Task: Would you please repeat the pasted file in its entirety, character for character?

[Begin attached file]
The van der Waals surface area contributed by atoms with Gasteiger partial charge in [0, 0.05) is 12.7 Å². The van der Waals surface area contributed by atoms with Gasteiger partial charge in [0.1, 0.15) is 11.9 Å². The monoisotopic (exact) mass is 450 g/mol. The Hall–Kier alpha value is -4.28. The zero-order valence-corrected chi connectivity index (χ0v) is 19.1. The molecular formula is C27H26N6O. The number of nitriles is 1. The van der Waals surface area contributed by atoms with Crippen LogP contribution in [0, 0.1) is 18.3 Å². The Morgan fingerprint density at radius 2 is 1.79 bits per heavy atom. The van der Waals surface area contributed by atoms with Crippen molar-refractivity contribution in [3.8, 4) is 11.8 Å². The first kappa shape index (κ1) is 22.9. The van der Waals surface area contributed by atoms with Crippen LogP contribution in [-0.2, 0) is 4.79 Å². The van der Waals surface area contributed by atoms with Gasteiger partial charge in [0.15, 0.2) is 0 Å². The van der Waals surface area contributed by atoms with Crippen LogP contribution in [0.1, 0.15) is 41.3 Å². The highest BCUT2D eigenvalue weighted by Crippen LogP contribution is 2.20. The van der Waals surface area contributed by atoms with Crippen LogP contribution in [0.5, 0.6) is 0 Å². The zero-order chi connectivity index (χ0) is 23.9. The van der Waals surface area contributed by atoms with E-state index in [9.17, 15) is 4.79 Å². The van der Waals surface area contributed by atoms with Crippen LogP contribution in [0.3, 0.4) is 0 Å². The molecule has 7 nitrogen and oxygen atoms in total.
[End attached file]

The van der Waals surface area contributed by atoms with Gasteiger partial charge in [0, 0.05) is 12.7 Å². The van der Waals surface area contributed by atoms with Gasteiger partial charge in [0.1, 0.15) is 11.9 Å². The monoisotopic (exact) mass is 450 g/mol. The Hall–Kier alpha value is -4.28. The zero-order valence-corrected chi connectivity index (χ0v) is 19.1. The molecular formula is C27H26N6O. The number of nitriles is 1. The van der Waals surface area contributed by atoms with Crippen LogP contribution in [0, 0.1) is 18.3 Å². The Morgan fingerprint density at radius 2 is 1.79 bits per heavy atom. The van der Waals surface area contributed by atoms with Crippen molar-refractivity contribution in [3.8, 4) is 11.8 Å². The first kappa shape index (κ1) is 22.9. The van der Waals surface area contributed by atoms with Crippen LogP contribution in [-0.2, 0) is 4.79 Å². The van der Waals surface area contributed by atoms with Gasteiger partial charge in [0.15, 0.2) is 0 Å². The van der Waals surface area contributed by atoms with Crippen LogP contribution in [0.1, 0.15) is 41.3 Å². The highest BCUT2D eigenvalue weighted by Crippen LogP contribution is 2.20. The van der Waals surface area contributed by atoms with Crippen LogP contribution in [0.5, 0.6) is 0 Å². The zero-order chi connectivity index (χ0) is 23.9. The van der Waals surface area contributed by atoms with E-state index in [9.17, 15) is 4.79 Å². The van der Waals surface area contributed by atoms with Crippen LogP contribution in [0.3, 0.4) is 0 Å². The molecule has 7 nitrogen and oxygen atoms in total.